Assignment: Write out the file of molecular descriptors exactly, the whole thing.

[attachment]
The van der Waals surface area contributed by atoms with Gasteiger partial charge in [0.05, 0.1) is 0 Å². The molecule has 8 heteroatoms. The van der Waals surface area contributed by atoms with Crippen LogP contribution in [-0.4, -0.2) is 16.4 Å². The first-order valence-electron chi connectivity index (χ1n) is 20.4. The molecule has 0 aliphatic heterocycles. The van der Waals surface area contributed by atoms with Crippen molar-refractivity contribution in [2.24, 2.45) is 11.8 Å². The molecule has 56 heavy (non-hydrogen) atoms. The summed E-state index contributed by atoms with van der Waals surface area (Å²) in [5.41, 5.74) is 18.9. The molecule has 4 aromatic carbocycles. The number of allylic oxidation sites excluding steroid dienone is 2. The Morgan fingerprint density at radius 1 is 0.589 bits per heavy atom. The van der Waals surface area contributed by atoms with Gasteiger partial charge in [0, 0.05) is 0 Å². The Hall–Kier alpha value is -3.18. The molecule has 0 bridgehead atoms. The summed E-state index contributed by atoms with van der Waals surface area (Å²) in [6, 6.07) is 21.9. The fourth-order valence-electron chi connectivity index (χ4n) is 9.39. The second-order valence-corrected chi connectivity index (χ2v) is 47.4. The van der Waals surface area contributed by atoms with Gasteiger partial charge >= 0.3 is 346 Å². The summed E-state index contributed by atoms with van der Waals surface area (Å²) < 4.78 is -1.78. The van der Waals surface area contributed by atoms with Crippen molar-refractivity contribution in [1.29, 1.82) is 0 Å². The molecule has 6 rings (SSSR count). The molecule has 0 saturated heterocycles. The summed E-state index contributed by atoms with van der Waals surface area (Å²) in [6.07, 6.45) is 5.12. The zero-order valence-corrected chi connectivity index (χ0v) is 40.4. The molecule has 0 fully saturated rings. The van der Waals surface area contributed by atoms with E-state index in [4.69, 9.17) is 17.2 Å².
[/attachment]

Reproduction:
The van der Waals surface area contributed by atoms with Gasteiger partial charge in [0.05, 0.1) is 0 Å². The molecule has 8 heteroatoms. The van der Waals surface area contributed by atoms with Crippen LogP contribution in [-0.4, -0.2) is 16.4 Å². The first-order valence-electron chi connectivity index (χ1n) is 20.4. The molecule has 0 aliphatic heterocycles. The van der Waals surface area contributed by atoms with Crippen molar-refractivity contribution in [2.24, 2.45) is 11.8 Å². The molecule has 56 heavy (non-hydrogen) atoms. The summed E-state index contributed by atoms with van der Waals surface area (Å²) in [5.41, 5.74) is 18.9. The molecule has 4 aromatic carbocycles. The number of allylic oxidation sites excluding steroid dienone is 2. The Morgan fingerprint density at radius 1 is 0.589 bits per heavy atom. The van der Waals surface area contributed by atoms with Gasteiger partial charge in [0, 0.05) is 0 Å². The Hall–Kier alpha value is -3.18. The molecule has 0 bridgehead atoms. The summed E-state index contributed by atoms with van der Waals surface area (Å²) in [6, 6.07) is 21.9. The fourth-order valence-electron chi connectivity index (χ4n) is 9.39. The second-order valence-corrected chi connectivity index (χ2v) is 47.4. The van der Waals surface area contributed by atoms with Gasteiger partial charge >= 0.3 is 346 Å². The summed E-state index contributed by atoms with van der Waals surface area (Å²) < 4.78 is -1.78. The van der Waals surface area contributed by atoms with Crippen molar-refractivity contribution in [1.29, 1.82) is 0 Å². The molecule has 6 rings (SSSR count). The molecule has 0 saturated heterocycles. The summed E-state index contributed by atoms with van der Waals surface area (Å²) in [6.07, 6.45) is 5.12. The zero-order valence-corrected chi connectivity index (χ0v) is 40.4. The molecule has 0 fully saturated rings. The van der Waals surface area contributed by atoms with E-state index in [4.69, 9.17) is 17.2 Å².